In the middle of the goniometer is a circle which shows a full 360o arc. Out of this comes two arms, a stationary arm that extends out of the circle and a moveable arm.

When using a goniometer to measure elbow motion, it is much easier to get someone else to do the measuring for you – it’s hard to try and line everything up and get an accurate yourself.

How To Measure Flexion/Extension

When measuring elbow flexion and extension range of motion, you must first identify three landmarks on the arm

  • Elbow - Lateral Epicondyle: bony lump on the outer side of the elbow
  • Shoulder – Acromion Process: bony lump on the outer side of the shoulder
  • Wrist - Radial Styloid: bony lump on the outer side of the wrist

To find the acromion, place one hand on top of your opposite shoulder. Walk your fingers out to the edge of your shoulder across a flat ledge. When you reach a dip, you have reached the edge of the acromion process and dropped down onto the humeral head. Butt your fingers in and up against the edge of the acromion, feel along the edge from front to back and find the mid-point. Line the stationary arm of the goniometer up to that point.

The lateral epicondyle is the slightly lower of the two lumps on the outer side of the elbow. It sits just below the joint line (the small dip between the upper arm bone and forearm bone). Line the centre of the goniometer circle up with this point.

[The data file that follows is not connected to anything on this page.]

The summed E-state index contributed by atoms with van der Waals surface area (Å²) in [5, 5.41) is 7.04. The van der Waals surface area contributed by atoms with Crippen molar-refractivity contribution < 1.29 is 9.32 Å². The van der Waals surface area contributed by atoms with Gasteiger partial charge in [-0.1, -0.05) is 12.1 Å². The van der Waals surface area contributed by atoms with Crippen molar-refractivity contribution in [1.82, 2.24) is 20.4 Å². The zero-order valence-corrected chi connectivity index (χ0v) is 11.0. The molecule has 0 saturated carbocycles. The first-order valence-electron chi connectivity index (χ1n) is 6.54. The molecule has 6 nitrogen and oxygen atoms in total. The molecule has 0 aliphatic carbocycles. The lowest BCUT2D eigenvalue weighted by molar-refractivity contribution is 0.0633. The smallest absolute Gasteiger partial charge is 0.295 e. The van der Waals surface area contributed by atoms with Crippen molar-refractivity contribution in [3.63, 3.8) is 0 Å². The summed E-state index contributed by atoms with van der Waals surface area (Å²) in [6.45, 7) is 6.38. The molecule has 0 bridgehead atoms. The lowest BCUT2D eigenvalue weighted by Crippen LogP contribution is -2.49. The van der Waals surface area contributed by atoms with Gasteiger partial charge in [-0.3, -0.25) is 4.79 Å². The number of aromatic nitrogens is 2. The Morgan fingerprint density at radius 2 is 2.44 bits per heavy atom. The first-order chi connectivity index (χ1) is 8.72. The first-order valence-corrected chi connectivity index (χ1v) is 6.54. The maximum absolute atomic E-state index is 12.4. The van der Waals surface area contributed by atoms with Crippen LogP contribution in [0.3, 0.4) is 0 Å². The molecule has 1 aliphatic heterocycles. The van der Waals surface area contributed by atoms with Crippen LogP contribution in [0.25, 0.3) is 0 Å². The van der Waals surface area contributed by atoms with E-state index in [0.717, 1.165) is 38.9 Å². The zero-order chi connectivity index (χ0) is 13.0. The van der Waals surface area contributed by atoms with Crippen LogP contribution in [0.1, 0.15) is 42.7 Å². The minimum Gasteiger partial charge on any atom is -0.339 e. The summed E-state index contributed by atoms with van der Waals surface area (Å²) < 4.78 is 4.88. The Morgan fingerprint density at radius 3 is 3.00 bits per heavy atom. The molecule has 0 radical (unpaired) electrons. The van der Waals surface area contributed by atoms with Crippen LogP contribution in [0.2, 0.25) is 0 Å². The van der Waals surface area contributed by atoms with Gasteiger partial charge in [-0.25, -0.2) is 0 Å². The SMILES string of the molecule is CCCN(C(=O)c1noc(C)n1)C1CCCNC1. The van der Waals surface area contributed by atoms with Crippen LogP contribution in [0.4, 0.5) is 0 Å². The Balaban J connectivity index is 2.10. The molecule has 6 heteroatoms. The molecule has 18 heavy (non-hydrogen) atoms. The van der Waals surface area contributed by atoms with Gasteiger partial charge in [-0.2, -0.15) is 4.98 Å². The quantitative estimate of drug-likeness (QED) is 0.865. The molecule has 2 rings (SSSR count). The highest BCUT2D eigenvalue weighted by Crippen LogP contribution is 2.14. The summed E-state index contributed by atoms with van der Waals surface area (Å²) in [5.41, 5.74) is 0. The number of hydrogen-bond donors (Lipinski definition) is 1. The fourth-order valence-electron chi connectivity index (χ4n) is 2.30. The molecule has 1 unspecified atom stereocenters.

The radial styloid is the bony lump on the outer side of your wrist directly below the base of the thumb. Line the moveable arm of the goniometer up with that point.

  • Either lie down on your back with a pillow or rolled up towel underneath your upper arm (making sure the elbow hangs freely), or sit with the arm down by your side, elbow against your waist.
  • Place the axis of the goniometer over the lateral epicondyle
  • Line the stationary arm of the goniometer with the middle of the acromion process
  • Line the moveable arm of the goniometer up with the radial styloid

Elbow Flexion

How To Measure Elbow Flexion Range Of Motion
  • To measure active elbow flexion, bend the elbow as far as you can with your palm facing up, without moving the upper arm